Hump Day Poem --
The Camel is the Symbol of the Seasoned Missionary
As you come to the one-year mark of your mission, I am sending you a camel
to remind you how far you have come, and where you are going. There are
many similar characteristics of a great missionary and a camel.
The first is the "hump"
Yes, you have crossed the mark and now are over the hump of the first year.
But remember, the hump of a camel is used to store food for the long
journey. Camels can go far for long periods of time without food, but a
wise missionary will store the knowledge he has gained and put it to greater
use the second half of his mission.
Another important characteristic is what the camel does to be prepared to
carry his load for his Master. A camel sometimes protests his heavy load,
but he drops to his knees for his Master and once started, he patiently
carries his load.
As a missionary, sometimes the load seems heavy and difficult to carry.
But when you drop to your knees and succumb to the Master's will, he will
carefully lead you and you can bear the load patiently, and do your Father
in Heaven's work as he would have you do. This is why the camel's knees are
heavily padded, as a missionary; your knees are calloused from many hours of
kneeling in prayer.
The camel has high set eyes, which enable him to see long distances.
A missionary has his eyes set on higher things, he follows the Spirit that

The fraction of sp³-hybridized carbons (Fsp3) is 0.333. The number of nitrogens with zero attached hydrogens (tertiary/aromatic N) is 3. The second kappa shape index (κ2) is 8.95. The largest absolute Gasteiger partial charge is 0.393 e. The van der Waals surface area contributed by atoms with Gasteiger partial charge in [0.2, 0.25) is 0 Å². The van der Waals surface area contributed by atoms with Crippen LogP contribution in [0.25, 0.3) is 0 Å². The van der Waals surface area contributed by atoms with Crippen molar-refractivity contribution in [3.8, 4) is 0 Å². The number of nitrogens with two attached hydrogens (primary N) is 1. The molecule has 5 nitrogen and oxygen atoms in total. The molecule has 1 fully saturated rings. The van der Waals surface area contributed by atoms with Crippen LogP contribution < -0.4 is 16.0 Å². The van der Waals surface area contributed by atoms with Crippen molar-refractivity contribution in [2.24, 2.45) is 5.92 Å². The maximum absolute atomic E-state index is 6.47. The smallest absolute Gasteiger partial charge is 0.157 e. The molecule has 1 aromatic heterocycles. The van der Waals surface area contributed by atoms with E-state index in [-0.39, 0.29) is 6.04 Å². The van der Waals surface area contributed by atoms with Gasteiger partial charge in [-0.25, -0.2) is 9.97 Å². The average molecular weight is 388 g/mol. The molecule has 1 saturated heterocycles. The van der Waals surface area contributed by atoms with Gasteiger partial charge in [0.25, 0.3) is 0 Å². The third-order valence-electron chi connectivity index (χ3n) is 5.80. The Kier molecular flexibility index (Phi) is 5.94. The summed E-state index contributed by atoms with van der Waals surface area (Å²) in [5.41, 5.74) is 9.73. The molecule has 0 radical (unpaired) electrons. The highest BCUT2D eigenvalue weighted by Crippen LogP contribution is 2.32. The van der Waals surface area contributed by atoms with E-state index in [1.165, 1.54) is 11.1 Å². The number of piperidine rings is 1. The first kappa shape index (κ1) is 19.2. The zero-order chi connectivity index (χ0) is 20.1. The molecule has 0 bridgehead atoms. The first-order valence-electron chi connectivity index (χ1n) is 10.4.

enables him to see the Children of God, those who are seeking answers, and
he teaches them the Gospel of Jesus Christ.
The camel has broad, two-toed feet, which keep it from sinking in the desert
A missionary has a broad knowledge and a firm testimony of the Gospel.
This enables him to teach with boldness and stand steadfast and immoveable.
The people you teach do not yet have the blessings of such a sure-foot, but
as you teach with love and the Spirit, you will help them gain their own
testimony, that will help them walk on firmer ground, the path that will
lead them back to their Father in Heaven.
So you see, a Missionary has a lot in common with a camel.
Put this camel where you can see it often.
Dedicate yourself to do as the camel does. (No spitting) Serve your Master
well and patiently over the long journey.
You have come a long way; there is still much ground to cover.
Continue to move forward, serving with love, until your mission is complete
and your Father in Heaven will say, "Well done, thou good and faithful